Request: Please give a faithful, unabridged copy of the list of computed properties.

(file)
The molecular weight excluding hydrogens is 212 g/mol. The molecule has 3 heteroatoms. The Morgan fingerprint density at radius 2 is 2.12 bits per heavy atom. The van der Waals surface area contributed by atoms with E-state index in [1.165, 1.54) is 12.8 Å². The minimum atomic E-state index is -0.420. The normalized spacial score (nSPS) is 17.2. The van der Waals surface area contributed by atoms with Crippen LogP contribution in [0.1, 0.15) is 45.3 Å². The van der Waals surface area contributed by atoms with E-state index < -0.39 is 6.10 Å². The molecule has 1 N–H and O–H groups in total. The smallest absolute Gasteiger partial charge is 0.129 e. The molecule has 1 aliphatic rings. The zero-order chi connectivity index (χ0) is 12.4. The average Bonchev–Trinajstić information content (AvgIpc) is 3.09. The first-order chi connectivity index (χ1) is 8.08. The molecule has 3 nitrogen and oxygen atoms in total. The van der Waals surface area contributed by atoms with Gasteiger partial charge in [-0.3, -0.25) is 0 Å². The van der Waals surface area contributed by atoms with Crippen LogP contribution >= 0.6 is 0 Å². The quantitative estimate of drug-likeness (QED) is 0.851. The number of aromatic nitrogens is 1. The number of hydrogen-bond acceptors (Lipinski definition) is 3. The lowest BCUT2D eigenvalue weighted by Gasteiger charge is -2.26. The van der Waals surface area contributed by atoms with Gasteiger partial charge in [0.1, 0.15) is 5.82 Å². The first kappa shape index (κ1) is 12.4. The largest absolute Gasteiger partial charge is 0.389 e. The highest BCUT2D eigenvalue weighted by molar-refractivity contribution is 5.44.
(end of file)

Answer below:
The molecular weight excluding hydrogens is 212 g/mol. The molecule has 3 heteroatoms. The Morgan fingerprint density at radius 2 is 2.12 bits per heavy atom. The van der Waals surface area contributed by atoms with E-state index in [1.165, 1.54) is 12.8 Å². The minimum atomic E-state index is -0.420. The normalized spacial score (nSPS) is 17.2. The van der Waals surface area contributed by atoms with Crippen LogP contribution in [0.1, 0.15) is 45.3 Å². The van der Waals surface area contributed by atoms with E-state index < -0.39 is 6.10 Å². The molecule has 1 N–H and O–H groups in total. The smallest absolute Gasteiger partial charge is 0.129 e. The molecule has 1 aliphatic rings. The zero-order chi connectivity index (χ0) is 12.4. The average Bonchev–Trinajstić information content (AvgIpc) is 3.09. The first-order chi connectivity index (χ1) is 8.08. The molecule has 3 nitrogen and oxygen atoms in total. The van der Waals surface area contributed by atoms with Gasteiger partial charge in [-0.3, -0.25) is 0 Å². The van der Waals surface area contributed by atoms with Crippen LogP contribution >= 0.6 is 0 Å². The quantitative estimate of drug-likeness (QED) is 0.851. The number of aromatic nitrogens is 1. The number of hydrogen-bond acceptors (Lipinski definition) is 3. The lowest BCUT2D eigenvalue weighted by Gasteiger charge is -2.26. The van der Waals surface area contributed by atoms with Gasteiger partial charge in [0.1, 0.15) is 5.82 Å². The first kappa shape index (κ1) is 12.4. The largest absolute Gasteiger partial charge is 0.389 e. The highest BCUT2D eigenvalue weighted by molar-refractivity contribution is 5.44.